As we look back on film in 2020, maybe the strangest year in the medium’s history, the question will be whether it was an accelerant or an aberration. The coronavirus pandemic closed most movie theaters in the United States by mid-March, and though many reopened over the year, cinema attendance has dwindled. Has 2020 brought us closer to a new movie-watching reality, in which the at-home experience has supplanted the theatrical one, and audiences can find new releases only by sifting through a trove of streaming and on-demand offerings? Or will 2020 just be a strange, asterisked era, a housebound interruption that dents but doesn’t destroy the appeal of the collective viewing experience?
Whatever the future holds for this industry, 2020 has challenged my perception of what a movie is. The rise of Netflix and its many online rivals has been blurring the line between TV and film for years, luring viewers out of packed theaters and diminishing the importance of opening weekends and instant buzz. I saw many of the year’s best movies this year on my couch, alone, while in search of distraction, and they still had the power to transport, amaze, and provoke me. But the experiences I reflected on most fondly were on the big screen, in a room with strangers and friends having that otherwise-unattainable emotional catharsis of seeing a movie together. I hope we’ll all be able to do it again.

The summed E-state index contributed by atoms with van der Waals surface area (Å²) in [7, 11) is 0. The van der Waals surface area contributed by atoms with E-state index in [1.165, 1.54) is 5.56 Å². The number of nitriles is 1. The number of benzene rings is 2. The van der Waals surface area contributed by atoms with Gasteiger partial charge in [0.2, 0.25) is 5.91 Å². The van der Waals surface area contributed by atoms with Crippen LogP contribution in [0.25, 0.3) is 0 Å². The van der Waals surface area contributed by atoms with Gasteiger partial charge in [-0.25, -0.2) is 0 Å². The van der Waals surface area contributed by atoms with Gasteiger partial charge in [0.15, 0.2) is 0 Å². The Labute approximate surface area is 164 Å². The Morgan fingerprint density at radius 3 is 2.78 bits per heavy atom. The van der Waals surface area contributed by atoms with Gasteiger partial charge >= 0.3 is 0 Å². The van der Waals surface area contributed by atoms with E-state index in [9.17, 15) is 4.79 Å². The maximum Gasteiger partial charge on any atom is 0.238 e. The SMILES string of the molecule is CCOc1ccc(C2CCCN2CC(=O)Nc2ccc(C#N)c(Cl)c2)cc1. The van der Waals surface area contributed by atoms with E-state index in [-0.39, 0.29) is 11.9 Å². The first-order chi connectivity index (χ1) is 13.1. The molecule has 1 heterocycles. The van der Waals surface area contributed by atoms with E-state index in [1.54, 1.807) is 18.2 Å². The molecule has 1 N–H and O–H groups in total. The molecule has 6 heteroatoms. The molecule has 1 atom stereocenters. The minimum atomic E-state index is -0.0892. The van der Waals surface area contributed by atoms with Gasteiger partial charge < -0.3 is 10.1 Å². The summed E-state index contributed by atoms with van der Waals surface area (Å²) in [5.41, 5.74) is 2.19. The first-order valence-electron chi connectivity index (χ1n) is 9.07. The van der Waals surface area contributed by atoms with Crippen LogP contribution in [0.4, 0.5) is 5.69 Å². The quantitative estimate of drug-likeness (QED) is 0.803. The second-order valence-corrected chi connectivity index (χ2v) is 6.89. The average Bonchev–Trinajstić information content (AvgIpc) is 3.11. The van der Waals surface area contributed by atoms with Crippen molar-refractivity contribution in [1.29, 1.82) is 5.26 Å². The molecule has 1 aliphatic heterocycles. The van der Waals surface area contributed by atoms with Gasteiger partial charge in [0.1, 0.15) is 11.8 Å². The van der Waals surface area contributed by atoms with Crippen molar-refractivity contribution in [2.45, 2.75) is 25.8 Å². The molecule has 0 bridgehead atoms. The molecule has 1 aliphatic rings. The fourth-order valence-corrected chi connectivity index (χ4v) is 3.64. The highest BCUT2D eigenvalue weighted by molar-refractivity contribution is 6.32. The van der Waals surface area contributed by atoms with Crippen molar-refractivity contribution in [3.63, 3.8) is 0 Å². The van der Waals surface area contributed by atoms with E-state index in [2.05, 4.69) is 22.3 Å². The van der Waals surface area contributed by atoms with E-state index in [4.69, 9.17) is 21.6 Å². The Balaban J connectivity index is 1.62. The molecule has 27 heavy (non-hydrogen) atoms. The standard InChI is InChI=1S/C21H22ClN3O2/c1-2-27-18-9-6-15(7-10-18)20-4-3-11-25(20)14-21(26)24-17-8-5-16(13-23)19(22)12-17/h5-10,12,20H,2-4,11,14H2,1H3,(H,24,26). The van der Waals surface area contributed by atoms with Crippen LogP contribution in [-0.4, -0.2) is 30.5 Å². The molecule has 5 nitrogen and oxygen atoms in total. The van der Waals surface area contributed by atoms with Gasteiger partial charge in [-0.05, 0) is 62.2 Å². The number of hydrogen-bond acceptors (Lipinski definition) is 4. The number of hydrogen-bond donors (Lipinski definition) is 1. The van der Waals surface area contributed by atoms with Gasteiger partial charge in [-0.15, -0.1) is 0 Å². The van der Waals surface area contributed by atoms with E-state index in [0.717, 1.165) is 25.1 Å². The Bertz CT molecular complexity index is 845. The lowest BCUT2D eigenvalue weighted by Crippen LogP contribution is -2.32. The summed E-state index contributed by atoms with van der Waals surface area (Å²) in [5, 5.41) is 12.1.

Spike Lee made two fascinating films for 2020, released on two different streaming services (the other is David Byrne’s American Utopia, a wonderful concert film perfectly filtered through Lee’s agitprop storytelling style). But the ambition of Da 5 Bloods is particularly impressive, weaving a complex tale of recrimination and guilt that centers on four Black Vietnam War veterans. True to Lee’s oeuvre, the film is sprawling and multitone, often shifting between anarchic comedy and gutting drama within the same scene. The director’s contempt for America’s legacy of imperialism, and his eagerness to connect that history to the country’s modern-day leadership, can be very on the nose, but it’s also a subject few other filmmakers would dare to explore in a major movie release.
The heroine of Eliza Hittman’s film, 17-year-old Autumn (Sidney Flanigan), wants to do something ostensibly ordinary: terminate an unwanted pregnancy. Hittman’s film focuses on how that goal requires a Herculean effort, given that Autumn lives in Pennsylvania, a state that doesn’t let minors get abortions without parental consent. So the teenager goes on a road trip with her cousin Skylar (Talia Ryder), and Hittman documents every irritating procedural detail of the trip along with quiet yet devastating flashes of love, hurt, and misunderstanding. This staggeringly personal work exists not to make abortions seem scary, but to underline just how frustrating our country makes getting one. While provoking the audience to consider the disparity of access, the film never feels dull or polemical, thanks to the grounded work of its two leads.